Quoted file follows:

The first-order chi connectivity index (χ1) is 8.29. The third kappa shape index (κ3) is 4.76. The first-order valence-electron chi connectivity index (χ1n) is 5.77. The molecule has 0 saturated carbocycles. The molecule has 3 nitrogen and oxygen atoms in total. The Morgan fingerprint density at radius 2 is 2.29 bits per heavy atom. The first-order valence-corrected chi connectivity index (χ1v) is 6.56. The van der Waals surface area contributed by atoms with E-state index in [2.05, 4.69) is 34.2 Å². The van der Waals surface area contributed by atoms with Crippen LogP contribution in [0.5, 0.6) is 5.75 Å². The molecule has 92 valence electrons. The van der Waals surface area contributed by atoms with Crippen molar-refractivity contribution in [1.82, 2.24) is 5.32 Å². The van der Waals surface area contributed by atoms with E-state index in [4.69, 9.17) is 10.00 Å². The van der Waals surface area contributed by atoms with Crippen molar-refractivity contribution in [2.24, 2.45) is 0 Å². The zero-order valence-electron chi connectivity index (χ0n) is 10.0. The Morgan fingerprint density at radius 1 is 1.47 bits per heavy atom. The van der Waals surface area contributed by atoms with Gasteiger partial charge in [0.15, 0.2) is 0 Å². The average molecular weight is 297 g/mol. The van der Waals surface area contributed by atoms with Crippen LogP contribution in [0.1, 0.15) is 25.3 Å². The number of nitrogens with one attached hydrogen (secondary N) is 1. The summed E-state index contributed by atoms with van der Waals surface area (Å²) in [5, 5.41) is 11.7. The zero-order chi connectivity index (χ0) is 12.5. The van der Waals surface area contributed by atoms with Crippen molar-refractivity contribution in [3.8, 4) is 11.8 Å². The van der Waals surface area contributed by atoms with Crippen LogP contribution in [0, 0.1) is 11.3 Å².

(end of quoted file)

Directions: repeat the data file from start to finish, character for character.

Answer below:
The first-order chi connectivity index (χ1) is 8.29. The third kappa shape index (κ3) is 4.76. The first-order valence-electron chi connectivity index (χ1n) is 5.77. The molecule has 0 saturated carbocycles. The molecule has 3 nitrogen and oxygen atoms in total. The Morgan fingerprint density at radius 2 is 2.29 bits per heavy atom. The first-order valence-corrected chi connectivity index (χ1v) is 6.56. The van der Waals surface area contributed by atoms with E-state index in [2.05, 4.69) is 34.2 Å². The van der Waals surface area contributed by atoms with Crippen LogP contribution in [0.5, 0.6) is 5.75 Å². The molecule has 92 valence electrons. The van der Waals surface area contributed by atoms with Crippen molar-refractivity contribution in [1.82, 2.24) is 5.32 Å². The van der Waals surface area contributed by atoms with E-state index in [4.69, 9.17) is 10.00 Å². The van der Waals surface area contributed by atoms with Crippen molar-refractivity contribution in [2.24, 2.45) is 0 Å². The zero-order valence-electron chi connectivity index (χ0n) is 10.0. The Morgan fingerprint density at radius 1 is 1.47 bits per heavy atom. The van der Waals surface area contributed by atoms with Gasteiger partial charge in [0.15, 0.2) is 0 Å². The average molecular weight is 297 g/mol. The van der Waals surface area contributed by atoms with Crippen LogP contribution in [0.1, 0.15) is 25.3 Å². The number of nitrogens with one attached hydrogen (secondary N) is 1. The summed E-state index contributed by atoms with van der Waals surface area (Å²) in [5, 5.41) is 11.7. The zero-order chi connectivity index (χ0) is 12.5. The van der Waals surface area contributed by atoms with Crippen molar-refractivity contribution in [3.8, 4) is 11.8 Å². The van der Waals surface area contributed by atoms with Crippen LogP contribution in [0, 0.1) is 11.3 Å².